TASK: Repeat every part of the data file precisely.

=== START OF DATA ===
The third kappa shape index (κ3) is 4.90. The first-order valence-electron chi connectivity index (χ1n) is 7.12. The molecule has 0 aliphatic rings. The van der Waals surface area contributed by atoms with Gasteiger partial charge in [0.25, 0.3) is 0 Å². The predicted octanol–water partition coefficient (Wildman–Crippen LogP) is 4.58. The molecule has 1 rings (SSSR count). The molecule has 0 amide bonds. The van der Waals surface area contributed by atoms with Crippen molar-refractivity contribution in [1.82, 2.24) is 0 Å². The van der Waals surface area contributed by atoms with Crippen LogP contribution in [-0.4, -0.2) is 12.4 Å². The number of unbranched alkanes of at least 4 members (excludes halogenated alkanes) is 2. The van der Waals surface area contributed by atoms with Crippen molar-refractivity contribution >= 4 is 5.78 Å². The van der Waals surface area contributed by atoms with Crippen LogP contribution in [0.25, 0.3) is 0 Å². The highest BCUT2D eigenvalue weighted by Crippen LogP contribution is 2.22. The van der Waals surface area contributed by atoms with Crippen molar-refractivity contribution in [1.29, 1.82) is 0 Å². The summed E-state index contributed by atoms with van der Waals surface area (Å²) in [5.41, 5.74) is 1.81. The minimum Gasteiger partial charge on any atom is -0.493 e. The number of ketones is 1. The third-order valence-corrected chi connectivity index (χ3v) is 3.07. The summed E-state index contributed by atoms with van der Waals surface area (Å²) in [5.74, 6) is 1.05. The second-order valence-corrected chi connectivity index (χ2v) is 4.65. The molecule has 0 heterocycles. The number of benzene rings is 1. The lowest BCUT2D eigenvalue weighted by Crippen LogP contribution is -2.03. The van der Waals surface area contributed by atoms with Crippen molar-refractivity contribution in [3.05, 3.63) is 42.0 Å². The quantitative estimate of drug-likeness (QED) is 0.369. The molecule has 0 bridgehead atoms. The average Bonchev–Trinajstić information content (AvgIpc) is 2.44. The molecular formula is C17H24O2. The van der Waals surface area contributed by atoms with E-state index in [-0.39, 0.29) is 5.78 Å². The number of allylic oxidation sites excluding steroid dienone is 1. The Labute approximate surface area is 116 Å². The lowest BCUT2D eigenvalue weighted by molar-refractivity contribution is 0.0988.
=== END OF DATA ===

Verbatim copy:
The third kappa shape index (κ3) is 4.90. The first-order valence-electron chi connectivity index (χ1n) is 7.12. The molecule has 0 aliphatic rings. The van der Waals surface area contributed by atoms with Gasteiger partial charge in [0.25, 0.3) is 0 Å². The predicted octanol–water partition coefficient (Wildman–Crippen LogP) is 4.58. The molecule has 1 rings (SSSR count). The molecule has 0 amide bonds. The van der Waals surface area contributed by atoms with Crippen molar-refractivity contribution in [1.82, 2.24) is 0 Å². The van der Waals surface area contributed by atoms with Crippen LogP contribution in [-0.4, -0.2) is 12.4 Å². The number of unbranched alkanes of at least 4 members (excludes halogenated alkanes) is 2. The van der Waals surface area contributed by atoms with Crippen molar-refractivity contribution >= 4 is 5.78 Å². The van der Waals surface area contributed by atoms with Crippen LogP contribution in [0.25, 0.3) is 0 Å². The highest BCUT2D eigenvalue weighted by Crippen LogP contribution is 2.22. The van der Waals surface area contributed by atoms with Crippen molar-refractivity contribution in [1.29, 1.82) is 0 Å². The summed E-state index contributed by atoms with van der Waals surface area (Å²) in [5.41, 5.74) is 1.81. The minimum Gasteiger partial charge on any atom is -0.493 e. The number of ketones is 1. The third-order valence-corrected chi connectivity index (χ3v) is 3.07. The summed E-state index contributed by atoms with van der Waals surface area (Å²) in [5.74, 6) is 1.05. The second-order valence-corrected chi connectivity index (χ2v) is 4.65. The molecule has 0 heterocycles. The number of benzene rings is 1. The lowest BCUT2D eigenvalue weighted by Crippen LogP contribution is -2.03. The van der Waals surface area contributed by atoms with Crippen molar-refractivity contribution in [3.05, 3.63) is 42.0 Å². The quantitative estimate of drug-likeness (QED) is 0.369. The molecule has 0 bridgehead atoms. The average Bonchev–Trinajstić information content (AvgIpc) is 2.44. The molecular formula is C17H24O2. The van der Waals surface area contributed by atoms with E-state index in [-0.39, 0.29) is 5.78 Å². The number of allylic oxidation sites excluding steroid dienone is 1. The Labute approximate surface area is 116 Å². The lowest BCUT2D eigenvalue weighted by molar-refractivity contribution is 0.0988.